(7/248) Development of the cavernous sinus in the fetal period: a morphological study.
The development and morphological structure of the lateral sellar compartment (LSC), an interdural space containing the cavernous sinus (CS), cranial nerves, and internal carotid artery (ICA), was investigated by histological examination of sections of the LSC and cerebral venograms from human fetal specimens. Twenty-eight LSC coronal sections were obtained from 14 fetuses of 13-32 weeks' gestation. Venograms of 11 other fetuses of 13-32 weeks' gestation were studied to observe changes in venous drainage. The CS appeared as a collection of small venous canals with an endothelial layer. These venous canals gradually became much larger through expansion and unification. The CS and basilar venous plexus were demonstrated as a faint cluster of small vessels on venograms obtained after 13 weeks' gestation. The dura mater increased in thickness and collagen fiber networks developed around all the components in the LSC after 23 weeks' gestation. The LSC lateral wall could not be histologically differentiated as separate multiple layers. Branching and joining of the cranial nerve fascicles were completed with the envelopment of collagen fibers after 23 weeks' gestation. The ICA at 13-15 weeks' gestation ran straight within the LSC, becoming tortuous before birth. CS formation occurs through the development of venous canals without smooth muscle layers, followed by web-formation by collagen fibers in the mesenchymal interstices. LSC formation, including the dense dura mater and an internal structure like that seen in the adult, is largely completed before birth. (+info)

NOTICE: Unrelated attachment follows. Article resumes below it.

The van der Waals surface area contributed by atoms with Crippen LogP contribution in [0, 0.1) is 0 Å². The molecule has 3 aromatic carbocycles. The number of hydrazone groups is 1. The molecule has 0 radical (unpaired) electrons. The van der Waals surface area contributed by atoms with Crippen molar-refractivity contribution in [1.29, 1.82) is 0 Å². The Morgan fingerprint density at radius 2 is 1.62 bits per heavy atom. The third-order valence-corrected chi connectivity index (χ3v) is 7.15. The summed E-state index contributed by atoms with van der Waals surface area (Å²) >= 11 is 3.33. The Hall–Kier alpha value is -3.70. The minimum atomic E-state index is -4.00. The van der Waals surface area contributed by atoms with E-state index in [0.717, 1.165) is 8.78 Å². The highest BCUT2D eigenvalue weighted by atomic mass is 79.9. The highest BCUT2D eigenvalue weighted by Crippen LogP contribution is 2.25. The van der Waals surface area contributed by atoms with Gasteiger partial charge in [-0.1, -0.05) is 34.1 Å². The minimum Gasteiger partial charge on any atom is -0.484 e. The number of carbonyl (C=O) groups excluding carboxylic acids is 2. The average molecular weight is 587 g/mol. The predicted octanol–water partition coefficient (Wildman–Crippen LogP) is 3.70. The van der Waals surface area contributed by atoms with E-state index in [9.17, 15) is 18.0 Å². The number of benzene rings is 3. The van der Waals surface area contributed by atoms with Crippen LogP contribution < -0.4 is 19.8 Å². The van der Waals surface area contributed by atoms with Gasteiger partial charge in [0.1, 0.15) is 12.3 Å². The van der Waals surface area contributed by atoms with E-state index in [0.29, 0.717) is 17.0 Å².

(8/248) Facial palsy in cerebral venous thrombosis : transcranial stimulation and pathophysiological considerations.
BACKGROUND: Cranial nerve palsy in cerebral sinovenous thrombosis (CVT) is rare, its pathophysiology remains unclear, and data from electrophysiological examinations in such patients are missing. CASE DESCRIPTION: We report the case of a 17-year-old woman with familial protein S deficiency who was admitted with extensive multiple CVT. Two weeks after onset of symptoms, she developed isolated right peripheral facial palsy, and MR venography showed segmental occlusion of the ipsilateral transverse sinus. Complete recovery of facial palsy occurred concomitant with recanalization of the transverse sinus. Facial neurography, including transcranial magnetic stimulation of the facial nerve and related motor cortex, ruled out a coincidental idiopathic palsy and revealed conduction block proximal to the facial canal. CONCLUSIONS: Facial palsy in our patient was caused by transient neurapraxia in the intracranial segment of the nerve. We suggest that elevated venous transmural pressure in the nerve's satellite vein, which belongs to the affected drainage territory of the transverse sinus, might have caused venous blood-brain barrier dysfunction in the intrinsic vascular system of the nerve, with leakage of fluids and ions into the endoneurial space and thus an increase in interstitial resistance. (+info)